Medi­ev­al and Renais­sance Awl Hafts

Fol­low­ing on from my pre­vi­ous two posts about awls, I should say some­thing about medi­ev­al awl hafts since none of the hafts I’ve pic­tured pre­vi­ously are medi­ev­al in shape (one is an attempt, but it’s all wrong).

Marc Carlson has a lot of pic­tures of his­tor­ic shoe­makers on his Foot­wear of the Middle Ages site. Some of those pic­tures show awls in use (wheth­er as shoe­mak­ing tools, or instru­ments of tor­ture) from which I’ve had a go at draw­ing the out­lines of the hafts and put them in a PDF, includ­ing three mod­ern awl hafts from my col­lec­tion.

The draw­ings should give you an idea of the pro­files of medi­ev­al and renais­sance awls. The sizes are guesses based on my exist­ing awl hafts and how they fit in my hands, and on the scale from the pic­ture. The sizes of the awls from the SO1 ship­wreck are based on pho­to­graphs from the Memory of the Neth­er­lands site. The pic­tures are here: awl one (No.8 in my draw­ing), and awl two (No. 9 in my draw­ing).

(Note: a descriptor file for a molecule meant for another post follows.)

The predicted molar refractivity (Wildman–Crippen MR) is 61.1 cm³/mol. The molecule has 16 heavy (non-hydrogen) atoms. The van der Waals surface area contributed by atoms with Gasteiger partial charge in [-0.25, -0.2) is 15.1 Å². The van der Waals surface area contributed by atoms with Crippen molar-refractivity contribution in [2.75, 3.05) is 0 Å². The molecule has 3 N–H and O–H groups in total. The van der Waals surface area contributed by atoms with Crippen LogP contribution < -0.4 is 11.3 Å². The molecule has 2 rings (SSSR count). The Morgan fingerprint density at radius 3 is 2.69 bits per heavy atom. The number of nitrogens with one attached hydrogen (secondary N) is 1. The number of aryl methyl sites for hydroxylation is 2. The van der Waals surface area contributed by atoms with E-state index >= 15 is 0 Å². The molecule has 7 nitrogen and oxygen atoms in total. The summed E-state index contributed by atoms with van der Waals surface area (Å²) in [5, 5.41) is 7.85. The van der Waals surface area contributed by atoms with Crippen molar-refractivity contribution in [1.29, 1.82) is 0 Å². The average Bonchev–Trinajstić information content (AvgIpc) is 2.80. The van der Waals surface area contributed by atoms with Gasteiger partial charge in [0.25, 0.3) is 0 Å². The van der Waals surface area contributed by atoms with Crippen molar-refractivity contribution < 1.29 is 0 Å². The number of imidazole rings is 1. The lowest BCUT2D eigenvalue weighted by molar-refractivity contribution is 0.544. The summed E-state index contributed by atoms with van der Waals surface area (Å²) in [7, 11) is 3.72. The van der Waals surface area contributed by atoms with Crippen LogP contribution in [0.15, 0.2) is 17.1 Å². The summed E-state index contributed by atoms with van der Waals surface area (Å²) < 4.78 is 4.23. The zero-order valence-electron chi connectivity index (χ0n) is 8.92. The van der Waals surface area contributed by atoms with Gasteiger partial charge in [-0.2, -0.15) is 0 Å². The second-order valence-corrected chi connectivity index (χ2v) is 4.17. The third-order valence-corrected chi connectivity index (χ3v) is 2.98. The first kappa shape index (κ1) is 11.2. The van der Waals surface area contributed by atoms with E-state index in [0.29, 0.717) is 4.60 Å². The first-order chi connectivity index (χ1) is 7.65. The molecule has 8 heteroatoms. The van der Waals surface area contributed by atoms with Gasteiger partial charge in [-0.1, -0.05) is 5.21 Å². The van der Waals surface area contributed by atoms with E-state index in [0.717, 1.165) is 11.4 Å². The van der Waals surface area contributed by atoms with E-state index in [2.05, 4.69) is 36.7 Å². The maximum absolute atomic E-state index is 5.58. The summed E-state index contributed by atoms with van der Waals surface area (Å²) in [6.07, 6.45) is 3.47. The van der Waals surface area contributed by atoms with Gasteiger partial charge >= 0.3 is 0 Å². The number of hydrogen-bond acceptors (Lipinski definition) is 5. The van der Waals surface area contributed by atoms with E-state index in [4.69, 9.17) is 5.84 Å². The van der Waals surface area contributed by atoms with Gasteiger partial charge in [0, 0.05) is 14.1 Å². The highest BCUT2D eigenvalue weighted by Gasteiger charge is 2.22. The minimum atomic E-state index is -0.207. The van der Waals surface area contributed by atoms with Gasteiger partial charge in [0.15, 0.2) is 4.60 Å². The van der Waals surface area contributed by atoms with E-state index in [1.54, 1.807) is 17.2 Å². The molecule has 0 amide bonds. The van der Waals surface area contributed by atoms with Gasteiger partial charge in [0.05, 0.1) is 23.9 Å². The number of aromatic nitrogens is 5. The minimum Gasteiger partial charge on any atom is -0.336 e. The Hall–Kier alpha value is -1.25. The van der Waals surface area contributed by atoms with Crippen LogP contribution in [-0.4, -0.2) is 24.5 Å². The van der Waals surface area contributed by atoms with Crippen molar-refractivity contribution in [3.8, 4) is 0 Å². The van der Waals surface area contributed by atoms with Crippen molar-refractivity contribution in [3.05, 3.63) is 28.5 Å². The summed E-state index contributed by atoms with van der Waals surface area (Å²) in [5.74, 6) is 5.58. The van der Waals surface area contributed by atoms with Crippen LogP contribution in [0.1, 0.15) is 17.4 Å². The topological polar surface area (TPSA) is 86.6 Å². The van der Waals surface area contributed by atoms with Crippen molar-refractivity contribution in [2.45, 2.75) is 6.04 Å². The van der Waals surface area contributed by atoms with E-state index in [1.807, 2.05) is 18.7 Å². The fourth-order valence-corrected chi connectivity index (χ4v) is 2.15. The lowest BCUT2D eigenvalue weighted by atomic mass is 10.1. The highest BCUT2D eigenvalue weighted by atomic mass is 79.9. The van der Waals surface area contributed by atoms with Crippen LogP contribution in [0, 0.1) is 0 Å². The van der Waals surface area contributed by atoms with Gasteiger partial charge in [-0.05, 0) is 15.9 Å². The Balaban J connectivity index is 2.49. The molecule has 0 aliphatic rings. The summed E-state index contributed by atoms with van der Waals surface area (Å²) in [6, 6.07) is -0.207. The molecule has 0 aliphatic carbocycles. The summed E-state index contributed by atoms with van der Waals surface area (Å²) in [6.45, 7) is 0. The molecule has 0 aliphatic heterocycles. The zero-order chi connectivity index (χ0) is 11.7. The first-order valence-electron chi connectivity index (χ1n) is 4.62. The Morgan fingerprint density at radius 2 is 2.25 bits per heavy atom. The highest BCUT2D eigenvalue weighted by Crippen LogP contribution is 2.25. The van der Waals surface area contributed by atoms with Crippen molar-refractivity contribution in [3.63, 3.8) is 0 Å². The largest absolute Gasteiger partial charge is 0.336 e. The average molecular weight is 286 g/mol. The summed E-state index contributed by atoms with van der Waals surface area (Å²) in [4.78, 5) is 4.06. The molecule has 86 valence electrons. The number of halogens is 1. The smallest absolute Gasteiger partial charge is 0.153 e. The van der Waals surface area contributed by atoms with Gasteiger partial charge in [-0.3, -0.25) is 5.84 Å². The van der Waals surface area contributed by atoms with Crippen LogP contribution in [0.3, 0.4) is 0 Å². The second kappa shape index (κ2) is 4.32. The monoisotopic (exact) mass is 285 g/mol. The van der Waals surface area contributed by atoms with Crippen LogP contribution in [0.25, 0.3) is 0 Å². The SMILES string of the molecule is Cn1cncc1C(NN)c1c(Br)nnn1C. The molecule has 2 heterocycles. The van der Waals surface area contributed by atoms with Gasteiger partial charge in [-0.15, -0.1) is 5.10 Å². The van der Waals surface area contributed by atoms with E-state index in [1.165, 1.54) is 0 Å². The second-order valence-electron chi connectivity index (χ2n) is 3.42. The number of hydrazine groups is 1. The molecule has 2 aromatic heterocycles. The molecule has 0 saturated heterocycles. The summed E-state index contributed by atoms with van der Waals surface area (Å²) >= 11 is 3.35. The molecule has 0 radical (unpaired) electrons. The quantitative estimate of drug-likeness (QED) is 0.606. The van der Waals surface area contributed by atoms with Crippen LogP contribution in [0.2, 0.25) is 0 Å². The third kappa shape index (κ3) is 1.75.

The sizes aren’t exact; I think the hafts from “Two scenes with Sts Crispinus and Crispi­ni­anus” by the Bernese Mas­ter of the Pinks are implaus­ibly short, and the hafts shown in the pic­ture of Her­man someo­ne­or­oth­er in the 1531 Mendelschen Haus­buch are overly chunky. Remem­ber that these are paint­ings, not pho­to­graphs and if you use these to make your own hafts, find out what works for you.

Remem­ber also that the blades of medi­ev­al and renais­sance awls are always straight, curved awls are a mod­ern inven­tion.


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